With my Money Bootcamp starting in just a few days I wanted to write to you about one the sharpest tools in an artist’s financial tool kit. This is where we as makers are poised to excel. This is the area of personal finance where we have the ability to innovate like no one else. This is how we can apply our multifaceted brain in ways that that are unhampered by convention:
MULTIPLE STREAMS OF INCOME
I can vividly remember having a conversation with someone in grad school who proudly spouted that the MFA was the new MBA, and I laughed — how ridiculous! We artists don’t know anything about business! Well now my perspective on that has changed. If you’ve looked out into the business landscape at all in the last several years you’ll have seen the rise of the soloprenuer. There are tools available to allow us to run our own global-reaching companies from the wifi connection in our studios. We can use those tools to create projects that drip funds into our financial accounts and smooth out the roller coaster income of an artist’s life. What am I talking about? Here are the details of an income stream I recently established:
My husband works in world of video games, something I barely understand, but one thing is clear to me when observing his crew: These people have a lot of inside jokes (which I don’t get), and they only wear t-shirts. So when one day he asked “can we design and sell some video game/inside joke/ dude-focused t-shirts?”, I immediately said “ Let’s do it!” [In reality he came-up with the idea and I shrugged it off for 6 or 9 months because I was too busy, but when suddenly the beauty of it slapped me in the face, I unexpectedly shouted, “Let’s do it!”]
This is how it worked:
- We came up with about 10 goofy ideas that I turned into shirt designs.
- We decided on a ridiculous company name and bought the URL.
- We found a print-on-demand t-shirt fulfillment company, ThePrintful, which provides easy to use ecommerce integration. Using their online tools I uploaded all the designs, and connected them with shirt colors, sizes, and styles. Because they print one at a time, there’s no upfront investment needed.
- I found a free Woo Commerce WordPress theme with store front functionality already built in (meaning it’s able to accept a variety of online payments, we chose Simplify Commerce), and had an established relationship with ThePrintful, so all three elements (website, payments, and fulfillment) were easy to connect.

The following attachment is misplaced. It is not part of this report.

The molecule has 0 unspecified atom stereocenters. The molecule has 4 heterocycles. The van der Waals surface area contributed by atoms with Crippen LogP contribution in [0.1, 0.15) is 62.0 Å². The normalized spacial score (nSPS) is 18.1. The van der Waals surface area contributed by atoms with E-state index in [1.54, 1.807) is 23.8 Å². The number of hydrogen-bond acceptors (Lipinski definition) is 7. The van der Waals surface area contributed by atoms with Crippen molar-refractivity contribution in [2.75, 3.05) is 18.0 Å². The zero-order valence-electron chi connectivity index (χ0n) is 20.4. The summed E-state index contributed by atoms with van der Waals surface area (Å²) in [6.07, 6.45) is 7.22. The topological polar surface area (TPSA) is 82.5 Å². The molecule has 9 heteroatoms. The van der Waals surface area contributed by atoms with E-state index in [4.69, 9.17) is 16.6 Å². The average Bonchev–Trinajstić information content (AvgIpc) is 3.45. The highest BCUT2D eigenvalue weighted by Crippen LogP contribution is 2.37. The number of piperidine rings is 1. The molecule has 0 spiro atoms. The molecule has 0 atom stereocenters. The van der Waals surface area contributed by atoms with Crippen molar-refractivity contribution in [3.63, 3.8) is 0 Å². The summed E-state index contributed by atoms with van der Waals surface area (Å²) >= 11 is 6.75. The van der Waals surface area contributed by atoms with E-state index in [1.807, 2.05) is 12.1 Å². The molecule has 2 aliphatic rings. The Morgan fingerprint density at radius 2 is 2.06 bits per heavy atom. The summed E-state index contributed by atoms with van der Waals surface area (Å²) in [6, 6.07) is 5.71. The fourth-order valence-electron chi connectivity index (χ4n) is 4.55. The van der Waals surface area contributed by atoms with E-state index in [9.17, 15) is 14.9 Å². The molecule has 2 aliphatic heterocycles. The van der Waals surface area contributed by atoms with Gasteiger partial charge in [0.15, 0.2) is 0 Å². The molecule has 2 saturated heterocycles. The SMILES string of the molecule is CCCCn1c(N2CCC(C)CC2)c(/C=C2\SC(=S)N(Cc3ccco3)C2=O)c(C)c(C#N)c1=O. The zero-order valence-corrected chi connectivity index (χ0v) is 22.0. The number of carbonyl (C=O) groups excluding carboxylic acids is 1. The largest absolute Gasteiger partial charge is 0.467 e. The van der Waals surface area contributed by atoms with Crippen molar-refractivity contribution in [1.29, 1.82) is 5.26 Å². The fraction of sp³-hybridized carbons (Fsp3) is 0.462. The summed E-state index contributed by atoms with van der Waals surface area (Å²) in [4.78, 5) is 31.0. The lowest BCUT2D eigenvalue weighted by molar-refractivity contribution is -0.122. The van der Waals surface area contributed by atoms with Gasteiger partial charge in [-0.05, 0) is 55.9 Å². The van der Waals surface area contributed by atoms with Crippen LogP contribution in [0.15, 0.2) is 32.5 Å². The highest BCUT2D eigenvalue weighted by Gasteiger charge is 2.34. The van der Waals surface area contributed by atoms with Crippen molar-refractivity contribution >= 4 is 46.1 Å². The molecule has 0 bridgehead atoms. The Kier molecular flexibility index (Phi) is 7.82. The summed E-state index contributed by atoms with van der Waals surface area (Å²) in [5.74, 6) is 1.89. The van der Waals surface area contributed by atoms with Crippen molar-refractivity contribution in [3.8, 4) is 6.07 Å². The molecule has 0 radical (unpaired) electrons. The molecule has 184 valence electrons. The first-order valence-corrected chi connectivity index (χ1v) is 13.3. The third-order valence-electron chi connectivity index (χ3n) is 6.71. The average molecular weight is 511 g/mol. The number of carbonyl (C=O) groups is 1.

- I set-up a MailChimp list and a form where visitors could opt-in for updates.
- We went down to San Francisco City Hall and registered our business as a sole proprietorship (married couples can do this jointly, and cities other than San Francisco let you do this online).
- I luckily already had a resellers license with the state of California, which was easy to get.
- We opened up a business checking account at our bank using our business name. This was a necessary step because, banks won’t allow you to have funds deposited into a personal checking account from a business with a different name.
- I connected that same business checking account back to ThePrintful, so it could automatically draw funds when it needed them to fulfill an order.
(Click the image to enlarge.)
And presto! It was ready to go.
What we’d created was a perfect loop. A customer would come to our website and place an order. Simplify Commerce would collect payment and deposit it into our business checking account. The order would then go directly to ThePrintful who would charge our business checking account for the production cost, print the order and ship it to the customer… And we wouldn’t have to get involved in any way to actually make it happen. The whole thing is automated.
I don’t want it to sound like it was effortless to set-up. It probably took me two weeks to from start to finish, and most of that is because I barely know how to do anything in WordPress, and setting up even the easiest website feels like I was wandering in the woods blindfolded… The bank account, paper work, business license stuff was annoying and time consuming. And while I was in the middle of it, I have to admit that I kept thinking, ‘is this worth it? Is anyone even going to buy and of these things?’
There was no assurance that this little project was going to bear any fruit, but I wanted to see, not only what would happen, but if I could get all the moving parts to connect and function properly.
And I am pleased to report that since NerdStyles has been up and running the last few months we’ve sold hundreds of shirts, and been able to drop all the profits into our daughter’s 529 college savings plan. And this was all with the minimal upfront investment of just buying a URL and basic site hosting. The most surprising thing: One shirt gained traction far and beyond any of the others and been seen on high-level Microsoft executives and video game personalities, and been purchased by people as far away as Canada, the UK, Ireland, Sweden, Switzerland, Australia, Isreal and New Zealand. Why? A goofy, but sincere message of community. Yes, Xbox gamers and PlayStation gamers can be friends…
We haven’t been paying enough attention to it to make huge revenue yet, but it’s functioning on it’s own without either of us having to do anything. We’ve been collecting emails of people who are interested, and once I get a few free minutes, we can create some new designs, and have an audience ready to share them with. Most importantly, we created an income source that can be dedicated towards boosting a super important savings goal that’s easy to otherwise forget about. And with the experience setting up NerdStyles, I can now more easily move on to establish the next income drip.
What kind of additional income streams will you create?
Want to join the discussion in real time? Head on over to the Smartly Facebook Community, Artists Making Dollars and Sense. Can’t wait to see you there!